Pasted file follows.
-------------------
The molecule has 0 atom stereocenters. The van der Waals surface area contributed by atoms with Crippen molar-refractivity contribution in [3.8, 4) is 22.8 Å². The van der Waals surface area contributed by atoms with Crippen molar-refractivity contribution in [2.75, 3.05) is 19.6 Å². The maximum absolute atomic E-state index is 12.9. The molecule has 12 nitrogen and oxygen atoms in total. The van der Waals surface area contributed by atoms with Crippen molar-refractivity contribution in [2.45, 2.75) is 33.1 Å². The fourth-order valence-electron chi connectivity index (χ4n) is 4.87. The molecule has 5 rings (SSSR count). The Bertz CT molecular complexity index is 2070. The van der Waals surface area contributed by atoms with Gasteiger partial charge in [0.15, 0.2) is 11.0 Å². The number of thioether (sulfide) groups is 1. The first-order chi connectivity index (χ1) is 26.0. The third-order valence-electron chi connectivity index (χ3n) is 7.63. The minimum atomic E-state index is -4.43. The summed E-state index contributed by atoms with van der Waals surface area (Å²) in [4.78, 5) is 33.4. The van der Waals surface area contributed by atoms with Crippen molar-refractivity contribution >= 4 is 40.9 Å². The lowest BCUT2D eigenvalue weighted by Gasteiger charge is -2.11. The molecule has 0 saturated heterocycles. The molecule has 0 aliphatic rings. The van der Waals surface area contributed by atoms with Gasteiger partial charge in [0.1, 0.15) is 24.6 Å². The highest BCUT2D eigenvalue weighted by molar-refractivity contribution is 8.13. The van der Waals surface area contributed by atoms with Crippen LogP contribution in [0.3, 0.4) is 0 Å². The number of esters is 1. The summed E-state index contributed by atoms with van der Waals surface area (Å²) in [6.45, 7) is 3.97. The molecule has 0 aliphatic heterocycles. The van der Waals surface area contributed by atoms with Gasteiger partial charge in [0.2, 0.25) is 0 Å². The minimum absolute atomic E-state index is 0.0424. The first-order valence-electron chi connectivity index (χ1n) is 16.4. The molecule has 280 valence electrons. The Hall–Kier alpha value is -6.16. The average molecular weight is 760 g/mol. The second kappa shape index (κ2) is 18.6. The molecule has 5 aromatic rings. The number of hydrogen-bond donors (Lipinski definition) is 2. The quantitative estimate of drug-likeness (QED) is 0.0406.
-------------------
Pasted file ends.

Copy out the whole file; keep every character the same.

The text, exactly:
The molecule has 0 atom stereocenters. The van der Waals surface area contributed by atoms with Crippen molar-refractivity contribution in [3.8, 4) is 22.8 Å². The van der Waals surface area contributed by atoms with Crippen molar-refractivity contribution in [2.75, 3.05) is 19.6 Å². The maximum absolute atomic E-state index is 12.9. The molecule has 12 nitrogen and oxygen atoms in total. The van der Waals surface area contributed by atoms with Crippen molar-refractivity contribution in [2.45, 2.75) is 33.1 Å². The fourth-order valence-electron chi connectivity index (χ4n) is 4.87. The molecule has 5 rings (SSSR count). The Bertz CT molecular complexity index is 2070. The van der Waals surface area contributed by atoms with Gasteiger partial charge in [0.15, 0.2) is 11.0 Å². The number of thioether (sulfide) groups is 1. The first-order chi connectivity index (χ1) is 26.0. The third-order valence-electron chi connectivity index (χ3n) is 7.63. The minimum atomic E-state index is -4.43. The summed E-state index contributed by atoms with van der Waals surface area (Å²) in [4.78, 5) is 33.4. The van der Waals surface area contributed by atoms with Crippen molar-refractivity contribution >= 4 is 40.9 Å². The lowest BCUT2D eigenvalue weighted by Gasteiger charge is -2.11. The molecule has 0 saturated heterocycles. The molecule has 0 aliphatic rings. The van der Waals surface area contributed by atoms with Gasteiger partial charge in [0.1, 0.15) is 24.6 Å². The highest BCUT2D eigenvalue weighted by molar-refractivity contribution is 8.13. The van der Waals surface area contributed by atoms with Crippen LogP contribution in [0.3, 0.4) is 0 Å². The number of esters is 1. The summed E-state index contributed by atoms with van der Waals surface area (Å²) in [6.45, 7) is 3.97. The molecule has 0 aliphatic heterocycles. The van der Waals surface area contributed by atoms with Gasteiger partial charge in [0.2, 0.25) is 0 Å². The minimum absolute atomic E-state index is 0.0424. The first-order valence-electron chi connectivity index (χ1n) is 16.4. The molecule has 280 valence electrons. The Hall–Kier alpha value is -6.16. The average molecular weight is 760 g/mol. The second kappa shape index (κ2) is 18.6. The molecule has 5 aromatic rings. The number of hydrogen-bond donors (Lipinski definition) is 2. The quantitative estimate of drug-likeness (QED) is 0.0406.